Of all the thoughts that crowded into my mind after finishing this story, first and foremost is the one that said that Strain is a story people will either love or hate or even possibly hate to love. The plot alone is one of such emotional impact that the blurb itself just might be a turn off that will leave some would be readers cold. At its barest outline, you have a teenager who has just watched his family killed by revenants and is now forced to have sex with multiple partners and not yet once but as many times a day as his body can stand. Throw in the fact that he is a virgin and I can almost see potential readers cringing in dismay, wanting to avoid any emotional involvement this story will demand.
This is not a story for the faint of heart or stomach. It rears up and commands a reaction from its reader. And gets it. At almost 400 pages in length, the reader, once committed to the story, will find themselves on an emotional roller coaster that will include a range of responses, from disbelief to distain, hopefulness to despair, and even moments of hostility towards the author for putting Rhys through such torment for such a long duration. But if you stick with this story, then it also had its own rewards.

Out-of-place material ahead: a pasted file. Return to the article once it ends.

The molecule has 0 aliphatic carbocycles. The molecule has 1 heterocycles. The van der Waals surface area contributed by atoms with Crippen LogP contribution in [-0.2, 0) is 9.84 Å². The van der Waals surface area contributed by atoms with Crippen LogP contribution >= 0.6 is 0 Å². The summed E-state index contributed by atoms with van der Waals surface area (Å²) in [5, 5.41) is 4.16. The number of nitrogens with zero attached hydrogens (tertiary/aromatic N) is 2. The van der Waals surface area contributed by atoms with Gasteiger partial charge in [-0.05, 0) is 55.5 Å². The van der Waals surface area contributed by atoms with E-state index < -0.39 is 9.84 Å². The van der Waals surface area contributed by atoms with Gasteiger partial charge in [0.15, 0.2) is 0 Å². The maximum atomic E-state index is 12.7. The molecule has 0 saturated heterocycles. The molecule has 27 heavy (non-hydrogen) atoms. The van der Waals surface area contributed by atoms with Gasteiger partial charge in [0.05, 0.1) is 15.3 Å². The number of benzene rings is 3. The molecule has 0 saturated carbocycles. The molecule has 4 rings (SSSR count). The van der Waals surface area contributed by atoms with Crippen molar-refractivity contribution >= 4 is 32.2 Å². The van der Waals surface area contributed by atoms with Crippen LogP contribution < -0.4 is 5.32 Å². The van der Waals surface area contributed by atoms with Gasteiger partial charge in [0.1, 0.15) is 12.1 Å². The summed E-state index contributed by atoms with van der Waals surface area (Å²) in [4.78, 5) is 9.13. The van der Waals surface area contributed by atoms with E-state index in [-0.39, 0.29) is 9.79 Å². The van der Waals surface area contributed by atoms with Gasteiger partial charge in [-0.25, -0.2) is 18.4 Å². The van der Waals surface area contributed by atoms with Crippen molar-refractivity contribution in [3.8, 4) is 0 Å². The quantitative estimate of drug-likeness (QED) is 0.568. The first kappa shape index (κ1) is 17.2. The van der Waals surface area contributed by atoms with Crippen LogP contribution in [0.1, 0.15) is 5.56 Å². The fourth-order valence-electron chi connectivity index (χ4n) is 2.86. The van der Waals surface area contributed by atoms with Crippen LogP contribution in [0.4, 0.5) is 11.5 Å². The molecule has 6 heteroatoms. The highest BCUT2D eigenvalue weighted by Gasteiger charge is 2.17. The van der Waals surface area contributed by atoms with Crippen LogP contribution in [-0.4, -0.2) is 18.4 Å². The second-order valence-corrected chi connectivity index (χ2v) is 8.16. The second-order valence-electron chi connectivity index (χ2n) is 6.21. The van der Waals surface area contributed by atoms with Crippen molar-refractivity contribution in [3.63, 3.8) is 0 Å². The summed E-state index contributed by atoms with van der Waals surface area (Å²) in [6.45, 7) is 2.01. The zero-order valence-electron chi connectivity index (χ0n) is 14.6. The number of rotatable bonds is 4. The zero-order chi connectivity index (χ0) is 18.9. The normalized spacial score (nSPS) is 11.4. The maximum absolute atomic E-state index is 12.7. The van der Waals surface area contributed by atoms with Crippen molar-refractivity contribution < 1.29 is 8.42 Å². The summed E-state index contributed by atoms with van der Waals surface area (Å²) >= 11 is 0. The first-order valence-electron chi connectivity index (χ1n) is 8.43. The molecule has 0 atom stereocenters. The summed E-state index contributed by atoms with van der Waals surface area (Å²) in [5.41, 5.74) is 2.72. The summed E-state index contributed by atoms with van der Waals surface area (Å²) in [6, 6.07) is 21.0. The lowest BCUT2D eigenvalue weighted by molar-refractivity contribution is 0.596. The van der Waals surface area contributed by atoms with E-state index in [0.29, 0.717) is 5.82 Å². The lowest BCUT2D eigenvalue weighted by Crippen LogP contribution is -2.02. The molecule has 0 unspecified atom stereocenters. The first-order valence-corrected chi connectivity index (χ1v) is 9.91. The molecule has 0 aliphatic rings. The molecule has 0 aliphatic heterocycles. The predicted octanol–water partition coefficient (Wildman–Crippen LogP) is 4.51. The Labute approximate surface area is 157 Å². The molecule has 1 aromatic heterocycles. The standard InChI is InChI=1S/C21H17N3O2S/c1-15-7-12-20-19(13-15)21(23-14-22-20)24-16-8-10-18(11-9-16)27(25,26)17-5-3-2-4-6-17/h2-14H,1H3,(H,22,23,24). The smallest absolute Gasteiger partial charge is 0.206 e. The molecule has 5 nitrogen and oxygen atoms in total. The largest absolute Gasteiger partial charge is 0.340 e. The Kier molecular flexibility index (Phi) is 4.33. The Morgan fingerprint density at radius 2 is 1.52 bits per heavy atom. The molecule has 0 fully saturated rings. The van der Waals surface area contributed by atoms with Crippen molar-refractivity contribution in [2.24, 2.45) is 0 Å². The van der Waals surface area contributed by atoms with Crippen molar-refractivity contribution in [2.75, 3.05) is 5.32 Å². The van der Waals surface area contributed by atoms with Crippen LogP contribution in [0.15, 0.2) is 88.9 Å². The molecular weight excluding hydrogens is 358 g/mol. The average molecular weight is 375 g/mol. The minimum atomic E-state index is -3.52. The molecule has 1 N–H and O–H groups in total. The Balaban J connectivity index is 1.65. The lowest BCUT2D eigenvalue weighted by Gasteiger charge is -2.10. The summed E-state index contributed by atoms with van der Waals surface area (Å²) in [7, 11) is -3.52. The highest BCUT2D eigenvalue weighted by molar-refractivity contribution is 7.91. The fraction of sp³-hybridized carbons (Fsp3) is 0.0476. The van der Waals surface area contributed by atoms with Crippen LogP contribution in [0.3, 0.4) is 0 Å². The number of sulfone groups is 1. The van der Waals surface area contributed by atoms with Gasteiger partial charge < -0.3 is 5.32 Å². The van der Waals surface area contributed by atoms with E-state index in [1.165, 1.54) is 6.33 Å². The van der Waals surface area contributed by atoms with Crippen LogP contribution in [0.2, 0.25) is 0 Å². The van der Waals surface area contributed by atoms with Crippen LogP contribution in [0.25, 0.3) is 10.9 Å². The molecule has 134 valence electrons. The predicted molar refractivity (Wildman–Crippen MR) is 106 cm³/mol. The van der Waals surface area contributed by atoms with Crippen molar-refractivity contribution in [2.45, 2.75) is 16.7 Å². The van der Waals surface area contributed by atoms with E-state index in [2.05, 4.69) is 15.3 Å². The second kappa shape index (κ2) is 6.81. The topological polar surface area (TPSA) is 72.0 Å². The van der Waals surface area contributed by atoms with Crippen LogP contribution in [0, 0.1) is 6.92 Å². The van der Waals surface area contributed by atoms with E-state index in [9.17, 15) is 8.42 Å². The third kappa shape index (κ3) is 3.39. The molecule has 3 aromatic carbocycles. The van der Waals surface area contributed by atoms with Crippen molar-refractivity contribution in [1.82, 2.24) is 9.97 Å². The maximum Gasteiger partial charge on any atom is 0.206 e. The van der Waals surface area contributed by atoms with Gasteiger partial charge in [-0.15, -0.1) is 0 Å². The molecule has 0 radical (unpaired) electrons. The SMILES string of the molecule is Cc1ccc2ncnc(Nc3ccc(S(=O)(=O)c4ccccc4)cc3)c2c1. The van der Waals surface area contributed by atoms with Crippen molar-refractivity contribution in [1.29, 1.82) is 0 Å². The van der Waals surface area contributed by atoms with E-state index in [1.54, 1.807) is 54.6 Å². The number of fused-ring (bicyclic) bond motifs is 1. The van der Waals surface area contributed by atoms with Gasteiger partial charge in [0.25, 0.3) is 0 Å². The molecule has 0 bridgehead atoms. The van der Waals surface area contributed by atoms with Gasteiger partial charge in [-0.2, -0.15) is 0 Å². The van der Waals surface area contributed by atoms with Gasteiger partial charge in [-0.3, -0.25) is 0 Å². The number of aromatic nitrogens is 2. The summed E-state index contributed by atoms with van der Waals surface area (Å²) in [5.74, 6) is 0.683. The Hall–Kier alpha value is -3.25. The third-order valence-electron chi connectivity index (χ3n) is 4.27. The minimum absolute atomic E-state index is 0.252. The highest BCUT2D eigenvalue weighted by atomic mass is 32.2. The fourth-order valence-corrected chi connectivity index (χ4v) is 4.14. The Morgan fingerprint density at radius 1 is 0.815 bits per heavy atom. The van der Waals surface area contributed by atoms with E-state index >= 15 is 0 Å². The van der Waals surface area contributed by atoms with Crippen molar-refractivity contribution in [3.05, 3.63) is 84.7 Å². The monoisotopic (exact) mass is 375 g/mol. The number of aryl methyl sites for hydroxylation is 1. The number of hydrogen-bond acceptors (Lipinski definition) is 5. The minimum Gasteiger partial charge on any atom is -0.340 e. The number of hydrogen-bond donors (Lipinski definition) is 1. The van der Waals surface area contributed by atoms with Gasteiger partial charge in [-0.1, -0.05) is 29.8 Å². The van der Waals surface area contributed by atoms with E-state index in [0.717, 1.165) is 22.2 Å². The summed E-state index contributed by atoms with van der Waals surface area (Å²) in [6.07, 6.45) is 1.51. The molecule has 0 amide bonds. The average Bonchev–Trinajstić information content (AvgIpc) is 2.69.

Some of the issues that crop up at first glance are blatantly in your face huge. First, there is Rhys. He is 19 and a virgin. Raised in a religious sect environment, he has been abused, starved, and finally deprived of those he loves when they are killed by the revenants that infect him. And in order to live he must whore himself out to a group of unknown hardened soldiers, trusting that the experiment isn’t just a falsehood used to gain his services. I defy any one out there to to deny the emotions that arise within themselves just by reading that description.